- Stable disease during treatment with natalizumab. No clinical relapses for at least

12 months.

- Stable MRI on follow-up MRI scans for prior 12 months without evidence of new or

enlarging T-2 hyperintensities or Gd+ lesions.

- No clinical evidence by imaging or CSF for PML.

- No evidence of significant cognitive limitation or psychiatric disorder.

- EDSS of 1. 0 to 6. 0 inclusive.

Exclusion Criteria:

- Any mental condition of such that patient is unable to understand the nature, scope

and possible consequences of the study.

- Patients that are known HIV positive.

- Patients with a known history of hepatitis.

- Known history of active tuberculosis not adequately treated, or a positive ppd skin

test or positive quantiferon gold.

- Any persistent or severe infection.

- Any malignancy within 5 years, except for Basal or Squamous cell skin lesions, which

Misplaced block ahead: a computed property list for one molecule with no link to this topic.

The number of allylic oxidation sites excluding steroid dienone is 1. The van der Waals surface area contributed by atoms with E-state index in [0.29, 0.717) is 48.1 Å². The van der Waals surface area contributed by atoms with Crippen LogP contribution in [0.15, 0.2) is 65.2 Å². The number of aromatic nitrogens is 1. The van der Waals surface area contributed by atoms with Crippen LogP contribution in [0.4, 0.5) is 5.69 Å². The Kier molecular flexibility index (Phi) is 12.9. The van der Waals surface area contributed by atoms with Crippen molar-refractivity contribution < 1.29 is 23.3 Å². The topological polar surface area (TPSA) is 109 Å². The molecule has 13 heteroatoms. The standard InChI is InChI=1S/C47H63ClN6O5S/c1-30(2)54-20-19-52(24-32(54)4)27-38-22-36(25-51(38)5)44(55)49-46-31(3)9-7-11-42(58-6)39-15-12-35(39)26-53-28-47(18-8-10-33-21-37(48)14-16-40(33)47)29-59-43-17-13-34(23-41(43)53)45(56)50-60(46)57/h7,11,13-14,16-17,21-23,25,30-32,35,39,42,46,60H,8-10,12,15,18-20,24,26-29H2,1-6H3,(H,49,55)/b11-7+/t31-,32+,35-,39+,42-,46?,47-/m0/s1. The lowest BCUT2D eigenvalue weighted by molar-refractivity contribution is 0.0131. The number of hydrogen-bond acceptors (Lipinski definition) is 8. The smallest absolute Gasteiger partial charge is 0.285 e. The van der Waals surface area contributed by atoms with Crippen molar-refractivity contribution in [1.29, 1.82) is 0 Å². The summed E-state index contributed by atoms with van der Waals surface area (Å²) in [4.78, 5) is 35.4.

have been surgically excised, with no evidence of metastasis.

- Clinically relevant or unstable cardiovascular, neurological (i. e. progressive

weakness, increasing hypesthesia), endocrine, or other major systemic diseases.

- History of drug or alcohol abuse within the past year.

- Any significant depression or psychiatric disease (BDI II greater than 25) within the

past year.

- Any significant lab abnormality as deemed by the investigator including but not

limited to the following: 1. Hypoproteinemia with serum albumin < 3. 0g/dl. 2. Serum creatinine >133umol/L (or >1. 5 mg/dl) 3. Hematocrit <24% and/or 4. Absolute white blood cell count < 4,000 cells/mm3 (µl) and/or 5. Platelet Count <150,000 cells/mm3 (µl) and /or 6. Absolute neutrophil < 1,500 cells/mm3 (µl) 7. Liver function impairment or persisting elevations of SGPT/ALT, SGOT/AST, or direct bilirubin greater than 1. 5 fold the upper limit of normal.

- Any confounding illness or other diseases of the spine or bone that would impair

evaluation of the patient or treatment effects.

- Any clinical, CSF or MRI evidence for PML.

- Prior treatment with immunosuppressive drugs except for past use of intravenous

steroids to treat MS relapses.

- Pregnant or breast feeding women.